Fans of Wright's previous books ("Meditations in Green," "M31: A Family Romance" and the amazing road novel "Going Native") will expect this deep, dark current of wonder and despair -- cynicism is too thin and pinched a word -- an abyss so rich and black that at bottom it begins to shed a kind of light, as in Conrad or Blake or Coleridge. They will also have some idea of the roller-coaster power of Wright's prose, which navigates fearlessly from grandiloquence to self-parody, delighting the eye, the mind and the ear. You may be skeptical about reading a book whose author aims to tell you that your country is hopelessly screwed and always has been, or a historical novel that seems, mysteriously, to be both the real thing and a merciless parody. But I don't know who else in American fiction writes prose this good. Maybe Denis Johnson at his best, or Toni Morrison at hers. Maybe nobody.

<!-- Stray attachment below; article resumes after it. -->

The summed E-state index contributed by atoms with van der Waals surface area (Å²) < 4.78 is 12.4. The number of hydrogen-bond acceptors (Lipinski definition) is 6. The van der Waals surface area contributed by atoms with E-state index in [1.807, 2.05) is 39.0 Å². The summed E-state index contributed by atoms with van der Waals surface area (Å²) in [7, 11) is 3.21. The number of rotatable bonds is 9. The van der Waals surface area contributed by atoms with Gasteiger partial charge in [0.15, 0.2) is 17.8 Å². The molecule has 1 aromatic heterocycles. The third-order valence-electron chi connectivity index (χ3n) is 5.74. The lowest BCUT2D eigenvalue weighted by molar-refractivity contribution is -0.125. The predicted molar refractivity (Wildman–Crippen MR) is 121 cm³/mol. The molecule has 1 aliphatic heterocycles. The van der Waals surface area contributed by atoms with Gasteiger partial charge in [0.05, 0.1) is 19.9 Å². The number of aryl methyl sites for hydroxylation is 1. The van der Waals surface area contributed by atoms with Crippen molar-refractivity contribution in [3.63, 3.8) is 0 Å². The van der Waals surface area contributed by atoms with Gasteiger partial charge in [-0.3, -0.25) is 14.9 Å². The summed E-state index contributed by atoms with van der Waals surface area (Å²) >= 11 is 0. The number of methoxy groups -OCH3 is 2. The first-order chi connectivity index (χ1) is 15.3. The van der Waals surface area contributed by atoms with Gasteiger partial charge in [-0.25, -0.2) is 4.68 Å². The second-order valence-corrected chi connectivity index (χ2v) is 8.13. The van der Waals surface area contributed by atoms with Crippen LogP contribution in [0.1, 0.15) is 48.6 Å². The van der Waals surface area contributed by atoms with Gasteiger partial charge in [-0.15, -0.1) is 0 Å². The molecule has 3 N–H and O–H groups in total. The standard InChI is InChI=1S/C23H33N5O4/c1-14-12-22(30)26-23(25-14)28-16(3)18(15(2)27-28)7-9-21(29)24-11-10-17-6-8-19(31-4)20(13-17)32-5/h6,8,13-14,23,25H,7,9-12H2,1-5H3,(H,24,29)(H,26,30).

Here is a sentence -- one sentence -- from an early chapter in which teenage Liberty Fish, our hero (yes, that's his name) is traveling westward with his father aboard a packet boat on the Erie Canal:


"Someone had produced a fiddle around which soon congregated a makeshift chorus of willing singers, obscure figures in black cutout against the last fading light, and then the familiar strains of 'Old Folks at Home' rose up against the night in fluidly adroit, unforgettable harmony and it was possible to believe that the world and the things of the world were connected by a melody of their own, persistent though often indistinct, traces of which could be heard lurking even beneath the sentimental cadences of a popular tune of the day, and as the final note dissolved into a pure sustained silence, all noise and motion beyond the boat, the toiling mules, seemed to cease -- even inanimate objects held their breaths -- and into that becalmed interval glided, silent as a shade, the long, graceful packet and its entranced human cargo, as through a mystic cavern hewn from nature's own stuff, and then the bow hit the strings (the opening bars to 'Turkey in the Straw') and the spell was broken, and time fell back onto the travelers' shoulders like a cloak spun of material so gorgeously fine you didn't even realize it was wearing you until it had been briefly whisked away."